MONTPELIER, Vt. (Feb. 2, 2016) – A Vermont bill that would legalize small amounts of marijuana for recreational use and create a framework for retail sales passed out of committee this week. If ultimately signed into law, the legislation would take a big step toward nullifying federal cannabis prohibition in practice in Vermont.

Sen. Jeanette K. White (D-Windham) and Sen. Joe Benning (R-Caledonia) officially introduced Senate Bill 241 (S.241) on Jan. 5. The Senate Committee on Judiciary significantly amended the original bill and then passed it, issuing a favorable report.

Under the proposed law, individuals 21 and older could legally possess up to one ounce of marijuana. Possession of amounts greater than one ounce would remain a criminal offense subject to existing penalties.

The legislation would also set up a structure to license and regulate retail marijuana outlets. These stores would be allowed to legally sell up to once ounce of marijuana to any person over the age of 21.

S.241 enhances penalties for supplying marijuana to persons under 21 and also creates and funds a drug prevention program for youth. The proposed law essentially treats marijuana similar to alcohol.

If S.241 becomes law Vermont would become the first state to legalize recreational marijuana through the state legislature rather than the ballot initiative process. Gov. Peter Schumlin has already announced support for the legislation.

“The war on drugs has failed when it comes to marijuana prohibition… The question for us is how do we deal with that failure. Vermont can take a smarter approach that regulates marijuana in a thoughtful way, and this bill provides a framework for us to do that.”

EFFECT ON FEDERAL PROHIBITION

Passage of S.241 would remove one layer of laws prohibiting the possession, cultivation or use of marijuana, but federal prohibition would remain in place.

Of course, the federal government lacks any constitutional authority to ban or regulate marijuana within the borders of a state, despite the opinion of the politically connected lawyers on the Supreme Court. If you doubt this, ask yourself why it took a constitutional amendment to institute federal alcohol prohibition.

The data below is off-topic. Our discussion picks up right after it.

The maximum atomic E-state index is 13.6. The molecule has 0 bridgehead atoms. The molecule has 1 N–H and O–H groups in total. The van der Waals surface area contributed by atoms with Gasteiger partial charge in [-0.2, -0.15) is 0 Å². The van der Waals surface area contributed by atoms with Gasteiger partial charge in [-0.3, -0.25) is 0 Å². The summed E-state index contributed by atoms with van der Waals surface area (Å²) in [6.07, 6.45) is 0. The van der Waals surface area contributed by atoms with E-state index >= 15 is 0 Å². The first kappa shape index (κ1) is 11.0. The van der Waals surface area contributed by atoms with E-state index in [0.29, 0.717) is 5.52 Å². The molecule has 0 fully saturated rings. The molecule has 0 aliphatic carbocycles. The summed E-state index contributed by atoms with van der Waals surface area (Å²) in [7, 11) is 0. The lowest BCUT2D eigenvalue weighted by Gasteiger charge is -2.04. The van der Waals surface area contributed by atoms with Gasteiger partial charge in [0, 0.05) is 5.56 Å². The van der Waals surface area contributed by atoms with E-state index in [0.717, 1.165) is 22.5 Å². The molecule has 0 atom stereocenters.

While the Vermont bill would not alter federal law, it would take a step toward nullifying in effect the federal ban. FBI statistics show that law enforcement makes approximately 99 of 100 marijuana arrests under state, not federal law. By erasing the state laws, the Vermont legislature would essentially sweep away the basis for 99 percent of marijuana arrests.

Furthermore, figures indicate it would take 40 percent of the DEA’s yearly-budget just to investigate and raid all of the dispensaries in Los Angeles – a single city in a single state. That doesn’t include the cost of prosecution. The lesson? The feds lack the resources to enforce marijuana prohibition without state assistance.

If the state legislature passes S.241, Vermont would join a growing number of states simply ignoring federal prohibition. Colorado, Washington state and Alaska have all legalized both recreational and medical marijuana, and 23 states now allow cannabis for medical use. With nearly half the country legalizing marijuana, the feds find themselves in a position where they simply can’t enforce prohibition any more. The feds need state cooperation to fight the “drug war,” and that has rapidly evaporated in the last few years with state legalization, practically nullifying the ban.

“The lesson here is pretty straight forward. When enough people say, ‘No!’ to the federal government, and enough states pass laws backing those people up, there’s not much the feds can do to shove their so-called laws, regulations or mandates down our throats,” Tenth Amendment Center founder and executive director Michael Boldin said.

S.241 now moves to the Senate Finance committee, where it needs to pass by a majority vote to move forward.

IMAGE: Vermont Flag by J. Stephen Conn, via Flickr

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